- Microscheduling essentially means planning out your day in tiny blocks of time.
- This may typically be 10-15 minute blocks, but can even be as intricate as a three-minute bathroom break.
- It’s intended to increase productivity, and is a technique used by various successful internet personalities and celebrities.
In a constantly connected world, it can seem hard to get anything done.
A never-ending stream of emails, notifications, and messages mean there are endless demands on our attention and time, and it’s increasingly hard to focus on one specific task.
This has led people to come up with creative approaches to structuring their day in a bid to increase productivity.
One of the concepts currently gaining momentum is known as “microscheduling.”
As the name would suggest, it involves planning your day so painstakingly that nearly every minute is spoken for.
Some microschedulers break their routine down so intricately that there are three-minute slots set aside for bathroom breaks, whereas others prefer to keep things slightly more vague and break things down by the hour.
The concept appears to be particularly popular amongst successful bloggers, vloggers, and internet personalities.
Elaine Lui, founder of celebrity news site Laineygossip, is a fan of microscheduling because it allows her “to really drill down into very precise slots of time” and fit more into her day, she told the Guardian.
While her days are mainly divided into 10-15 minute slots, she does schedule in three-minute breaks to go to the toilet – though what happens if she ever finds herself desperate before an allotted time period is unclear.
Of course, sticking to such a rigid schedule means there is little room for spontaneity, and if she has to deviate from the plan from time to time, Lui is not best pleased.
“If someone gets to a 10 a.m. meeting at 10.02 a.m., I’m not very patient,” she said.
YouTuber Casey Neistat is also known for his detailed daily routine, which he revealed in a vlog in 2015 that now has 2.3 million views.
“I wanna maximise every waking second,” he said. “I’m never going to get any younger.”
Neistat then went on to offer his tips for boosting productivity and shared how he manages his time.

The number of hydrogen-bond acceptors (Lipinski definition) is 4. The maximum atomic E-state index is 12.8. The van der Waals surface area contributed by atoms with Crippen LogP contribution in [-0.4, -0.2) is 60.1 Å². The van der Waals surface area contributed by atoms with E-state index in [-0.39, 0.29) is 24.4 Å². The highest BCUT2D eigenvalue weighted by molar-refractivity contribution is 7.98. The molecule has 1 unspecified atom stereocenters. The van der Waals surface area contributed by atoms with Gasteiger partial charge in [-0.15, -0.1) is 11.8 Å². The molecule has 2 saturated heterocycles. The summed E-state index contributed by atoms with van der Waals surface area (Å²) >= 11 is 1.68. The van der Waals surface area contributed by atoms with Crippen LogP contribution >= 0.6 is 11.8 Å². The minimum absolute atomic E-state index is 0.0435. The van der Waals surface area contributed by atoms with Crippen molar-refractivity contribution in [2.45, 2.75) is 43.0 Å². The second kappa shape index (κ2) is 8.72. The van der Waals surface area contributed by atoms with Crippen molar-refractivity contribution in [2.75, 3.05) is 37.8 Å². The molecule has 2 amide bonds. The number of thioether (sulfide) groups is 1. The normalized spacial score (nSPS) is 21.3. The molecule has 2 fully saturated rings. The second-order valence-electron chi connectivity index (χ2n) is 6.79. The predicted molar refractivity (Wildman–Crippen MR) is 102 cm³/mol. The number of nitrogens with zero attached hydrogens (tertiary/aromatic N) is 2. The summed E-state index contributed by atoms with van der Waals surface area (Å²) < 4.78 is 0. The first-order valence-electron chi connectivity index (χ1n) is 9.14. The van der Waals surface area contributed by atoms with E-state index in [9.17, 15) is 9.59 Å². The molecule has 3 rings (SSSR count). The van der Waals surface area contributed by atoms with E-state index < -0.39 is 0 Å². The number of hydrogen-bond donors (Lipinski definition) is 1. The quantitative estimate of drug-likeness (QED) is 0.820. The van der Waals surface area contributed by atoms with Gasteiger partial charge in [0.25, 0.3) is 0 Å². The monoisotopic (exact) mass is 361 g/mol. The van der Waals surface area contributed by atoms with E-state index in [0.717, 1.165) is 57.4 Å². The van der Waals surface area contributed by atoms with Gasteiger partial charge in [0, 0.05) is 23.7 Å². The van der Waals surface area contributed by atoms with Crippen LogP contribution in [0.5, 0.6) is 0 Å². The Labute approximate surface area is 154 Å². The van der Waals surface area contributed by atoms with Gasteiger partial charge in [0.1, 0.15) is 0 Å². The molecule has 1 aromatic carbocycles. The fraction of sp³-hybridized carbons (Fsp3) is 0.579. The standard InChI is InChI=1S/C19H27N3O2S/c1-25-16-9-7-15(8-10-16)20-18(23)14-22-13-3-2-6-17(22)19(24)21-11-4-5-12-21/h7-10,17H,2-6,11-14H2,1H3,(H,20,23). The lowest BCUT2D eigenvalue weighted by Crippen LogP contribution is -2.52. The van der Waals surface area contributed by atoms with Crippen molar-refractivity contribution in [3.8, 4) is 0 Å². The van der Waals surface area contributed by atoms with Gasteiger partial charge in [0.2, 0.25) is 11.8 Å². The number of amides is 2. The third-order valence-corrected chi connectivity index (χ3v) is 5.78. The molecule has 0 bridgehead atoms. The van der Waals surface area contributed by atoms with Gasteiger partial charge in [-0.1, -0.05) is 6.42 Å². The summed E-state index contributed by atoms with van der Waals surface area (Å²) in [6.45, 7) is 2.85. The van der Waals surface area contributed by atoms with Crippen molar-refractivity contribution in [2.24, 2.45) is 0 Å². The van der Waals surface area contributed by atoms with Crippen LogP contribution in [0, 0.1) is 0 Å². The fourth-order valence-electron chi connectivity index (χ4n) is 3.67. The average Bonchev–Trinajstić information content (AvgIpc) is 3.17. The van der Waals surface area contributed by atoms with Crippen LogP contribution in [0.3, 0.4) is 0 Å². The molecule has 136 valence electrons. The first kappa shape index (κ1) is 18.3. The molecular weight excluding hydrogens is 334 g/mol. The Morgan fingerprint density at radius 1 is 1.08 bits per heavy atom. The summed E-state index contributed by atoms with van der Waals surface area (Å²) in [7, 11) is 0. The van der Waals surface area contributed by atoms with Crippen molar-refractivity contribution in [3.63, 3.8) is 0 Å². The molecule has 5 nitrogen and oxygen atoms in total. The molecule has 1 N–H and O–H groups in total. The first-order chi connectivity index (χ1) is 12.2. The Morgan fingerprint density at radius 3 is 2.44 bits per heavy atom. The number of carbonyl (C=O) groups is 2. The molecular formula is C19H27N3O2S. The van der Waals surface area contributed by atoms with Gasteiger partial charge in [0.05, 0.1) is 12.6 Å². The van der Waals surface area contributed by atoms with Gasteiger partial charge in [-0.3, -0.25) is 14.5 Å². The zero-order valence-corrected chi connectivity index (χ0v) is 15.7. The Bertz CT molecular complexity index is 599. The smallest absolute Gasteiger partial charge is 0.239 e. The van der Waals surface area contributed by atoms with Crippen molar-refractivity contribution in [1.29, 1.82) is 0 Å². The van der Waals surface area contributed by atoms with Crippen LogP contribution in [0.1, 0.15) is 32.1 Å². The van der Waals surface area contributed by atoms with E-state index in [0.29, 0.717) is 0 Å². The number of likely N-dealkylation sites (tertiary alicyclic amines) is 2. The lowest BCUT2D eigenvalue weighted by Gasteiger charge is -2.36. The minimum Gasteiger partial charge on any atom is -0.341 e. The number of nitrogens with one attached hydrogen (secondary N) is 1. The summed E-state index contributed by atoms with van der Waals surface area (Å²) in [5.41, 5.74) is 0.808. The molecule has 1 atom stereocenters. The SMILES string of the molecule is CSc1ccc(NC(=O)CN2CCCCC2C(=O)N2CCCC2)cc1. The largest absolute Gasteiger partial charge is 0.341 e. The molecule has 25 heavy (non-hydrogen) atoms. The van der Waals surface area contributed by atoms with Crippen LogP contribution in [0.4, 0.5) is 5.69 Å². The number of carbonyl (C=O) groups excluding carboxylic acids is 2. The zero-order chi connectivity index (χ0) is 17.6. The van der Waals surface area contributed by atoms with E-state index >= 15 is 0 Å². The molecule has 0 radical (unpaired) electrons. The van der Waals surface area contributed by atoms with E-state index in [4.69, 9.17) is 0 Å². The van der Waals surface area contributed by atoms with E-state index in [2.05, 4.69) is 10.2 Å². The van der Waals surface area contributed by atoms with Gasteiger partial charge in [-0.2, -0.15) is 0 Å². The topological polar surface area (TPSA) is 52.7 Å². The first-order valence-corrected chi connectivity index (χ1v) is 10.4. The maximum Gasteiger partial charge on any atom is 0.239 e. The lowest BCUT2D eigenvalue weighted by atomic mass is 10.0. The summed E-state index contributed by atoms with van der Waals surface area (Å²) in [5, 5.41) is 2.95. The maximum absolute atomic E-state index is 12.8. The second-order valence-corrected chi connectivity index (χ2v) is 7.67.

His days start at 7 a.m. with three hours of exercise. At 10 a.m. it’s time to start work, which occupies his time till 7 p.m. Then three hours are set aside for family time, such as putting his child to bed. And from 10 p.m. until 1 a.m., it’s more work before bedtime.
Neistat only sleeps for four hours, taking him to 5 a.m., and when he gets up he “sneaks in more work” by replying to emails before he starts exercising.
“Nothing makes me less happy than relaxation and sitting around with nothing to do,” he said.
However, unlike some microschedulers, Neistat’s schedule doesn’t include any time for eating, washing, socialising, commuting, or doing household chores.
“Time is the most precious resource,” he said, adding that he’s very protective of his time.
Strict routines are not unusual amongst the super successful – actor Mark Wahlberg’s daily routine went viral after he shared it on Instagram last year, and with his planned snack breaks and shower appointments, it could certainly be classed as microscheduling.
The idea is that by planning every minute of your day, you know exactly what you should be doing when, can focus on the task in hand, and thus work more efficiently and squeeze more into your day. Advocates claim it can decrease stress and anxiety, too.
Many microschedulers feel calmer when they have their plan, prioritised to-do list, and an organised structure to their day.
However, for people who struggle to even make a dinner plan the afternoon before, simply thinking about trying to stick to such an intricately detailed and disciplined routine may result in needing to sit down with a cup of tea.
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